New statistics from the U.S. Department of Education (USDOE) indicate that efforts to reduce the persisting achievement gap between African American and white students continue to fall short. USDOE’s most recent NAEP (National Assessment of Educational Progress) data indicate that while the achievement gap between African American and white elementary school students has decreased somewhat since the early 1990’s, even those small gains are lost by the time students are tested in middle school. Analysis of eighth grade test scores show that little to no progress at all has been made toward eliminating that gap.

So what does this mean?

Well, first we must face the reality that what we are presently doing is not working for the vast majority of African American students. There is no evidence whatsoever to support the notion that African Americans as a race are less intellectually capable than whites. Given the absence of such evidence, we can only conclude that African American students’ lower levels of achievement must be attributed to something(s) that is or is not happening with their learning. When I speak of children’s learning, however, I am referring to much more than their schooling. Children spend on average a mere 40 hours per week in the school building. The majority of their time is spent in their homes and in their communities with parents, other family members, friends, and community members.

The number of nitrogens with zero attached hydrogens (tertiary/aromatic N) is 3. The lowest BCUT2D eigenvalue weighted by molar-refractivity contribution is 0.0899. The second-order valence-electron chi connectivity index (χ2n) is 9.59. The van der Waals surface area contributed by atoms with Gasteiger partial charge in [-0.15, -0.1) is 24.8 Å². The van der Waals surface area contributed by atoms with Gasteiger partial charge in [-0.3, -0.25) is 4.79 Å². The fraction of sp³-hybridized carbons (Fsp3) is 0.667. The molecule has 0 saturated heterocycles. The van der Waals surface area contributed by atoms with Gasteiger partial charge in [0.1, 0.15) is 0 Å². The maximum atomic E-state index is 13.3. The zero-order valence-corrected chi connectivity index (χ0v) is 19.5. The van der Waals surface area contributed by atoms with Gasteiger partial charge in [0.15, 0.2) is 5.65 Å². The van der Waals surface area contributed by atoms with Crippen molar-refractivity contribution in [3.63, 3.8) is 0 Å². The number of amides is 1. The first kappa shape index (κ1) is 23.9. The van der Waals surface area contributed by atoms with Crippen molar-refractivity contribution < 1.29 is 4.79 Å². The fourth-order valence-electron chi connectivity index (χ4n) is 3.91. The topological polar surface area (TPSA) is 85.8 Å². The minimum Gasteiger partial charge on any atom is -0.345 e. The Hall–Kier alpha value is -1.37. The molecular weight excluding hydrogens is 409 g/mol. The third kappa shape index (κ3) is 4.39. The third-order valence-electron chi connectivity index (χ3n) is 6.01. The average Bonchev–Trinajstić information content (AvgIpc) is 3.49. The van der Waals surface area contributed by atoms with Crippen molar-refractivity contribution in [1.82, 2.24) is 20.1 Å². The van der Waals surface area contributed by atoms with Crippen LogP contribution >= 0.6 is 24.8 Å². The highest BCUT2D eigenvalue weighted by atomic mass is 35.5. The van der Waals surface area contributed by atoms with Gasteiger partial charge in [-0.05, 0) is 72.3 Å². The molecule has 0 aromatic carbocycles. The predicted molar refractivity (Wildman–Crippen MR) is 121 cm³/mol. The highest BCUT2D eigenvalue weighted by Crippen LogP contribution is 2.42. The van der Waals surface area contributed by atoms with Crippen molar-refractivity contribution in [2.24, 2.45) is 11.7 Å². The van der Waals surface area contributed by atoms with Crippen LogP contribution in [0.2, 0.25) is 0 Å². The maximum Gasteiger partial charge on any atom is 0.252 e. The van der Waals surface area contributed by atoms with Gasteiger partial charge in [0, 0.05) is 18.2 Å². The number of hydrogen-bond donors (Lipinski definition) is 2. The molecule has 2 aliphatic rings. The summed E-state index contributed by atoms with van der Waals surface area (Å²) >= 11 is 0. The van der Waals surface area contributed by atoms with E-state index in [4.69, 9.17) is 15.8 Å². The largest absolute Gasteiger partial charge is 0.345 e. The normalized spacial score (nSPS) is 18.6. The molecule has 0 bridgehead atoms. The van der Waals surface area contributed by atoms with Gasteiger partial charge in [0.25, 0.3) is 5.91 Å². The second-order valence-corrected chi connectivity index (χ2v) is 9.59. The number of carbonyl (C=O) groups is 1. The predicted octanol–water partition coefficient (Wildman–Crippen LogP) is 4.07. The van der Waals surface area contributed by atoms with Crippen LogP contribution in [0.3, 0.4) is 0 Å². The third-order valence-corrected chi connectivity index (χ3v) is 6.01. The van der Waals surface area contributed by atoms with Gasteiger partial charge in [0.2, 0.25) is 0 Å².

Children’s homes and communities are two extremely important but often undervalued and discounted learning environments. The majority of educational research has centered on school-based strategies and interventions to improve students’ educational outcomes. But in considering the work of James Coleman (1966) and his contention that factors outside of the school building such as students’ family background and socioeconomic status are significant determinants of their achievement levels, we must begin to place at least as much emphasis in educational research on home-based and community-based strategies for improving student learning.

I contend that to date, we have placed a great deal of emphasis on what takes place in the classroom, but have failed in meaningful ways to consider the learning environments where students spend the great majority of their time; home and community. In our ongoing efforts to eliminate the achievement gap, we can no longer afford to rely only on schools. Neither can we continue to place all of the blame at the feet of schools when students do not achieve. Schools, parents, and communities must all take responsibility for ensuring student learning. I believe that school-community partnerships can play a meaningful and significant role in the education of African American children. In the coming discussions, I will develop this idea more fully and solicit your input.

As always, I would love to hear from you!

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